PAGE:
Confessions of a Black Girl: “Black” vs “African-American”

Thank you for all you feedback, guys, I am very grateful that you all are listening to what I have to say, and I hope you feel that I am listening to what you have to say as well. A couple of you put comments about cornrows in the google doc. I’m not ignoring them, I’d like to take more time to do research and put together a really solid video about it. We will come back to this subject, I don’t want us to get stuck on one topic, so this week, I’m addressing another question from you all:

by Torie Richardson, Editor-in-Chief

Since not all black people are technically African-American (as they aren’t all of African descent or American), is there a different “politically correct” term for “black”?

This is such an interesting question, because it hints at a common misconception that African American is a politically correct term for black, as if black is a negative word and using the term “African-American” is softening it up a bit.

According to Merriam-Webster, an African American is an American who has African and especially black African ancestors. Did you hear that word “especially?” This means that you don’t even have to be black to be an African-American! If your white ancestors migrated from Africa to America, you are an African American. The word “black” means is of or relating to a race of people who have dark skin and who come originally from Africa. So black people live in other countries. African-Americans only live here.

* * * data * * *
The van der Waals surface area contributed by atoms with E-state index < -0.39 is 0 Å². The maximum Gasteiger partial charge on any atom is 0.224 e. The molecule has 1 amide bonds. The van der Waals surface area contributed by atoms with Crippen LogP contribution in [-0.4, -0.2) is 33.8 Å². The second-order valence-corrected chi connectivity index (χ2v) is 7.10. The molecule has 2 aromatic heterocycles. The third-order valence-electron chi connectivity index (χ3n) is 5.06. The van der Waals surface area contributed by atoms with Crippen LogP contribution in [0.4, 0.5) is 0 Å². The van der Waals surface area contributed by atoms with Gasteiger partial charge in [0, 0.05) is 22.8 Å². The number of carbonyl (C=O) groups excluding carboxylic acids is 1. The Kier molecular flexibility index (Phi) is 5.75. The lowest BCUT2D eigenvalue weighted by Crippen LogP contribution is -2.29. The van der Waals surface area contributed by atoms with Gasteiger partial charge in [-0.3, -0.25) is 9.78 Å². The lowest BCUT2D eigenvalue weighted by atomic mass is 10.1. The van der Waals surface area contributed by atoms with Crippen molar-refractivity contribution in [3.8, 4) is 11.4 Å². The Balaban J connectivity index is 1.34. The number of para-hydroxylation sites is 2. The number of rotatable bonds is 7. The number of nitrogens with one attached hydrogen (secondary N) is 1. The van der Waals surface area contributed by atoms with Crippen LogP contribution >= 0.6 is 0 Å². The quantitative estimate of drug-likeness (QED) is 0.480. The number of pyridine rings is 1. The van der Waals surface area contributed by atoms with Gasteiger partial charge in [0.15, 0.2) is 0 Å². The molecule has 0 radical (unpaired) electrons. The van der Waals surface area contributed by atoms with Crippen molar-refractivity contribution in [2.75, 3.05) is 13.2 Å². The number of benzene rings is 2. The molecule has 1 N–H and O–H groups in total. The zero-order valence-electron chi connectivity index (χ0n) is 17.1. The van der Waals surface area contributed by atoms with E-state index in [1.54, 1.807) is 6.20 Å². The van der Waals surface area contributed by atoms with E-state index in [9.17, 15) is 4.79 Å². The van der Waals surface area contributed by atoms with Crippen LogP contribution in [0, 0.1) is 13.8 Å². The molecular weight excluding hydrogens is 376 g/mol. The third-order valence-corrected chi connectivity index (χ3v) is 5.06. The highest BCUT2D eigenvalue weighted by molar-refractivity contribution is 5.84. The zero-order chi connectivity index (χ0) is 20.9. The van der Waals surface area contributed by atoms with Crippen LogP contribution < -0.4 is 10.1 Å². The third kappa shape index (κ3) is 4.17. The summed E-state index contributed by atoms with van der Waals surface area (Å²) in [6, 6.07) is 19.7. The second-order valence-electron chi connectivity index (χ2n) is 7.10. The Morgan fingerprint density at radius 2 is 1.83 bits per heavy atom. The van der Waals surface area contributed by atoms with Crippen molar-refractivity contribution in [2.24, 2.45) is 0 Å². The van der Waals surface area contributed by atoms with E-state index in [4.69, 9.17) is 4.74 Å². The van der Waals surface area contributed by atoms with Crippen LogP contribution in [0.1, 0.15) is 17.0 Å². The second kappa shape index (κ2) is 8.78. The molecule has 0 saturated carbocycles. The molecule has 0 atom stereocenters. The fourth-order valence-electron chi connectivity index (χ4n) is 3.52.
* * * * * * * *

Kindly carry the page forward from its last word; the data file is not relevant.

Fun fact: Caucasus is a real place between the Black and Caspian Seas. It’s at the border between Europe and Asia, and there are more than 50 ethnic groups living in that region. Do all white people come from there? Highly unlikely. Yet, we call white people “Caucasian.”

But, back to the question: “Is  there a different politically correct term for ‘black’?” I think you would just call the person by where they are from. Jamaican. Australian. Brazilian. Depending on where they are from, you may be able to denote their blackness the way we do for American blacks. For example, Afro-Jamaicans are predominantly or entirely of African descent. But that’s also over 90% of the Jamaican population, so you may find that unnecessary.

But the most interesting thing is that the word “black” holds a more negative connotation than the words “African-American.” A study published by the Journal of Experimental Social Psychology found that this was true. One of the study’s experiments was to have two separate groups told about the same fictional person: Mr. Williams from Chicago. But one group was told he was black. One group was told he was African-American. They were then asked to guess his income, level of education and professional standing.

The group that was told he was African-American guessed he made around $37,000 a year, had a two-year college degree, and 75% of them thought he was a manager on some level. The group that was told he was black estimated that he made around $29,000 a year, had only “some” college experience and only 38.5% of them thought he had a managerial position.
Being black, apparently, is a word that can actually cost you money, as opposed to being “African-American.” Why do you think that is? I want to know your thoughts. Leave a comment. Put a question in the google doc. Remember that we’re not so different after all. See you next time.